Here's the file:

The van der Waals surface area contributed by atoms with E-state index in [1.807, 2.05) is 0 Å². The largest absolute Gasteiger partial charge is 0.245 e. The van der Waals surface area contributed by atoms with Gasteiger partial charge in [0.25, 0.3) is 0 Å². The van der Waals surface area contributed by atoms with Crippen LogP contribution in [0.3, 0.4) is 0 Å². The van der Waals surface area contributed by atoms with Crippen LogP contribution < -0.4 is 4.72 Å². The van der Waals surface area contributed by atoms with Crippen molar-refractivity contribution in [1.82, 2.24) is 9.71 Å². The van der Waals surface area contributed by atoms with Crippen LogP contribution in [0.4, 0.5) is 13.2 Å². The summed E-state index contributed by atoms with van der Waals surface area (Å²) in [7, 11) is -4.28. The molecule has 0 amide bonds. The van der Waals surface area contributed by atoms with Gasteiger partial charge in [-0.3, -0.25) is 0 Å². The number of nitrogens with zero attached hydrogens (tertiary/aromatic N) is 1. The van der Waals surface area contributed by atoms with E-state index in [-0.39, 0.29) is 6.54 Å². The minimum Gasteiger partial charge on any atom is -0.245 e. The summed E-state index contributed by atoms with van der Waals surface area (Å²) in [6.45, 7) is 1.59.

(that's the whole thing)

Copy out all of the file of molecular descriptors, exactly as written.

The van der Waals surface area contributed by atoms with E-state index in [1.807, 2.05) is 0 Å². The largest absolute Gasteiger partial charge is 0.245 e. The van der Waals surface area contributed by atoms with Gasteiger partial charge in [0.25, 0.3) is 0 Å². The van der Waals surface area contributed by atoms with Crippen LogP contribution in [0.3, 0.4) is 0 Å². The van der Waals surface area contributed by atoms with Crippen LogP contribution < -0.4 is 4.72 Å². The van der Waals surface area contributed by atoms with Crippen molar-refractivity contribution in [1.82, 2.24) is 9.71 Å². The van der Waals surface area contributed by atoms with Crippen LogP contribution in [0.4, 0.5) is 13.2 Å². The summed E-state index contributed by atoms with van der Waals surface area (Å²) in [7, 11) is -4.28. The molecule has 0 amide bonds. The van der Waals surface area contributed by atoms with Gasteiger partial charge in [-0.3, -0.25) is 0 Å². The number of nitrogens with zero attached hydrogens (tertiary/aromatic N) is 1. The van der Waals surface area contributed by atoms with E-state index in [-0.39, 0.29) is 6.54 Å². The minimum Gasteiger partial charge on any atom is -0.245 e. The summed E-state index contributed by atoms with van der Waals surface area (Å²) in [6.45, 7) is 1.59.